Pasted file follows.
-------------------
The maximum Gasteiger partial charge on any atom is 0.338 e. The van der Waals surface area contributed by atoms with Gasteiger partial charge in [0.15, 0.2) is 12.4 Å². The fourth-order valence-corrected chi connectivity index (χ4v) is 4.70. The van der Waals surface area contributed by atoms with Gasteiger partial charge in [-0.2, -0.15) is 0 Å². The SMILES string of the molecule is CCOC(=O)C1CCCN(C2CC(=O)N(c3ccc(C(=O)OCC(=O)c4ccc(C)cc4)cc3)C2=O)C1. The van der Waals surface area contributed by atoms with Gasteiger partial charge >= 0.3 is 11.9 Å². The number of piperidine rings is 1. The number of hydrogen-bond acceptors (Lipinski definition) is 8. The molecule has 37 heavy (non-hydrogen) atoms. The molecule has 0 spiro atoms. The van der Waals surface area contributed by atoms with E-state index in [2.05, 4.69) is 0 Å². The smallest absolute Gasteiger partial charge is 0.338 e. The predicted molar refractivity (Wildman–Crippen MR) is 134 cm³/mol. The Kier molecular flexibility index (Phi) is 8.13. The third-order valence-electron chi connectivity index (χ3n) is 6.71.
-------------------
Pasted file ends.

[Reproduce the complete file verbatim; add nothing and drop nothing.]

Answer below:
The maximum Gasteiger partial charge on any atom is 0.338 e. The van der Waals surface area contributed by atoms with Gasteiger partial charge in [0.15, 0.2) is 12.4 Å². The fourth-order valence-corrected chi connectivity index (χ4v) is 4.70. The van der Waals surface area contributed by atoms with Gasteiger partial charge in [-0.2, -0.15) is 0 Å². The SMILES string of the molecule is CCOC(=O)C1CCCN(C2CC(=O)N(c3ccc(C(=O)OCC(=O)c4ccc(C)cc4)cc3)C2=O)C1. The van der Waals surface area contributed by atoms with Gasteiger partial charge >= 0.3 is 11.9 Å². The number of piperidine rings is 1. The number of hydrogen-bond acceptors (Lipinski definition) is 8. The molecule has 37 heavy (non-hydrogen) atoms. The molecule has 0 spiro atoms. The van der Waals surface area contributed by atoms with E-state index in [2.05, 4.69) is 0 Å². The smallest absolute Gasteiger partial charge is 0.338 e. The predicted molar refractivity (Wildman–Crippen MR) is 134 cm³/mol. The Kier molecular flexibility index (Phi) is 8.13. The third-order valence-electron chi connectivity index (χ3n) is 6.71.